干杯 ( Gānbēi !)

Bjorn Munson
Deepest Springfield, July 2019

Yeah that’s a paper towel to keep my hand from freezing. It’s not like I’m Tinker who can hold ice-cold bottles without a problem… Plus, robots don’t drink kaoliang (mostly).

Last Day for Our Summer Reading Giveaway

Jabberwocky Audio Theater is joining other writers and artists for a Summer Sci-Fi/Fantasy Book Bundle Giveaway now through –TODAY– July 12th.

For this past week, I also took the opportunity to talk about science fiction and fantasy books that have influenced me through the years, including a few that aren’t in the bundle, Here’s the list:

Now, you’ll notice I covered several books that aren’t in the Bundle. That’s because we all had suggestions and I lot of the other writers and artists suggested works that I would love to read. So, I definitely hope one of you reading this now wins the book bundle, but if not, there’s a bunch of selections to check out at your local library. Remember, the giveaway ends later today!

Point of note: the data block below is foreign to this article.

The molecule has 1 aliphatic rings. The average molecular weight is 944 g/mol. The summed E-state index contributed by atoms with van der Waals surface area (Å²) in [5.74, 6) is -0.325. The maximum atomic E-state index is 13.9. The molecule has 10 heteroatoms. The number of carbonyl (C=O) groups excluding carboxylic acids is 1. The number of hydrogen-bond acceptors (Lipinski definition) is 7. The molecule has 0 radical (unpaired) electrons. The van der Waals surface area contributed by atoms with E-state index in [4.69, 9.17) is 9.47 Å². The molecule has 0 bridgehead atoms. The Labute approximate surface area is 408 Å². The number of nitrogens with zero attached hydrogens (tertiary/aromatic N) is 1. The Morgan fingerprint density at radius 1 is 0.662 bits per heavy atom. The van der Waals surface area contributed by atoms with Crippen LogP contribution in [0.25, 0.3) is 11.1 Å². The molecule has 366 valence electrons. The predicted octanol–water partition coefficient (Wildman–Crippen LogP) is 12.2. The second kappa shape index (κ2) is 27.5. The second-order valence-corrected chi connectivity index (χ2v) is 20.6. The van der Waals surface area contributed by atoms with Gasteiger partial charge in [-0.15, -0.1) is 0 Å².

~Bjorn Munson, Jabberwocky Audio Theater

Summer Reading Giveaway: The Sparrow

Jabberwocky Audio Theater is joining other writers and artists for a Summer Sci-Fi/Fantasy Book Bundle Giveaway now through July 12th.

I’m also taking the opportunity to talk about science fiction and fantasy books that have influenced me through the years, including a few that aren’t in the bundle (I’ve covered about all of the ones that are).

Yesterday, I talked about The Dispossessed, by Ursula K. Le Guin. It’s a book that has worldbuilding, sure. It has interesting characters, certainly. But it really makes one think when it comes to how differently people may think and how cultures can be formed around those lines.

As you might imagine, my background in anthropology means I was all into that (and arguably I became interested in anthropology, in part, because of such stories).